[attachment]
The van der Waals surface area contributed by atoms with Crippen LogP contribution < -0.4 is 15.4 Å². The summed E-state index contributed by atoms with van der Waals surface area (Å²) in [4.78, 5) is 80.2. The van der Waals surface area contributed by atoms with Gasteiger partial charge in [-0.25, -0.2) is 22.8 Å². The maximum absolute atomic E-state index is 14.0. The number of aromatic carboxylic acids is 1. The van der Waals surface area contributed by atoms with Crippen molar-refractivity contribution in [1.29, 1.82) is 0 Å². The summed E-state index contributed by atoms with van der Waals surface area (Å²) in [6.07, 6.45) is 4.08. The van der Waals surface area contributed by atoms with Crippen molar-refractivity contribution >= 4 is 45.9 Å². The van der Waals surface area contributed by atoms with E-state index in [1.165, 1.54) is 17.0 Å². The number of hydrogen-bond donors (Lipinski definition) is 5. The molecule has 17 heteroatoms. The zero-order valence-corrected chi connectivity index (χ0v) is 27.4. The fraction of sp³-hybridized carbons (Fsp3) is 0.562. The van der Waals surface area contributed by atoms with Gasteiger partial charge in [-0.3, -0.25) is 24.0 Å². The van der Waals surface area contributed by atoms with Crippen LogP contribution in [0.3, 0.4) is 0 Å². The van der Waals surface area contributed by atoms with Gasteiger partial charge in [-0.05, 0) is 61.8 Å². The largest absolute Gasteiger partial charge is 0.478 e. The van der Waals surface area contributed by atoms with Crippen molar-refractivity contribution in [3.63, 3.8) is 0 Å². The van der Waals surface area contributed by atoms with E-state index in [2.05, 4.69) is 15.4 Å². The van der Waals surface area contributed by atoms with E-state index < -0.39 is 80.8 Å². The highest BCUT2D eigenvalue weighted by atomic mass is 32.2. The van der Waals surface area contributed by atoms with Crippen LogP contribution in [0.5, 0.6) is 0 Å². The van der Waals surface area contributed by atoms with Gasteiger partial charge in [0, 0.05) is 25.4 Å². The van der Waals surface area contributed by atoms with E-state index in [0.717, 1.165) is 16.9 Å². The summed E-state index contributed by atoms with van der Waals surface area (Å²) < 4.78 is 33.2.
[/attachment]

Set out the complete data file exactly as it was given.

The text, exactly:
The van der Waals surface area contributed by atoms with Crippen LogP contribution < -0.4 is 15.4 Å². The summed E-state index contributed by atoms with van der Waals surface area (Å²) in [4.78, 5) is 80.2. The van der Waals surface area contributed by atoms with Gasteiger partial charge in [-0.25, -0.2) is 22.8 Å². The maximum absolute atomic E-state index is 14.0. The number of aromatic carboxylic acids is 1. The van der Waals surface area contributed by atoms with Crippen molar-refractivity contribution in [1.29, 1.82) is 0 Å². The summed E-state index contributed by atoms with van der Waals surface area (Å²) in [6.07, 6.45) is 4.08. The van der Waals surface area contributed by atoms with Crippen molar-refractivity contribution >= 4 is 45.9 Å². The van der Waals surface area contributed by atoms with E-state index in [1.165, 1.54) is 17.0 Å². The number of hydrogen-bond donors (Lipinski definition) is 5. The molecule has 17 heteroatoms. The zero-order valence-corrected chi connectivity index (χ0v) is 27.4. The fraction of sp³-hybridized carbons (Fsp3) is 0.562. The van der Waals surface area contributed by atoms with Gasteiger partial charge in [-0.3, -0.25) is 24.0 Å². The van der Waals surface area contributed by atoms with Crippen LogP contribution in [0.3, 0.4) is 0 Å². The van der Waals surface area contributed by atoms with Gasteiger partial charge in [-0.05, 0) is 61.8 Å². The largest absolute Gasteiger partial charge is 0.478 e. The van der Waals surface area contributed by atoms with Crippen molar-refractivity contribution in [3.63, 3.8) is 0 Å². The van der Waals surface area contributed by atoms with E-state index in [2.05, 4.69) is 15.4 Å². The van der Waals surface area contributed by atoms with E-state index < -0.39 is 80.8 Å². The highest BCUT2D eigenvalue weighted by atomic mass is 32.2. The van der Waals surface area contributed by atoms with Crippen LogP contribution in [0.5, 0.6) is 0 Å². The van der Waals surface area contributed by atoms with Gasteiger partial charge in [0, 0.05) is 25.4 Å². The van der Waals surface area contributed by atoms with E-state index in [0.717, 1.165) is 16.9 Å². The summed E-state index contributed by atoms with van der Waals surface area (Å²) < 4.78 is 33.2.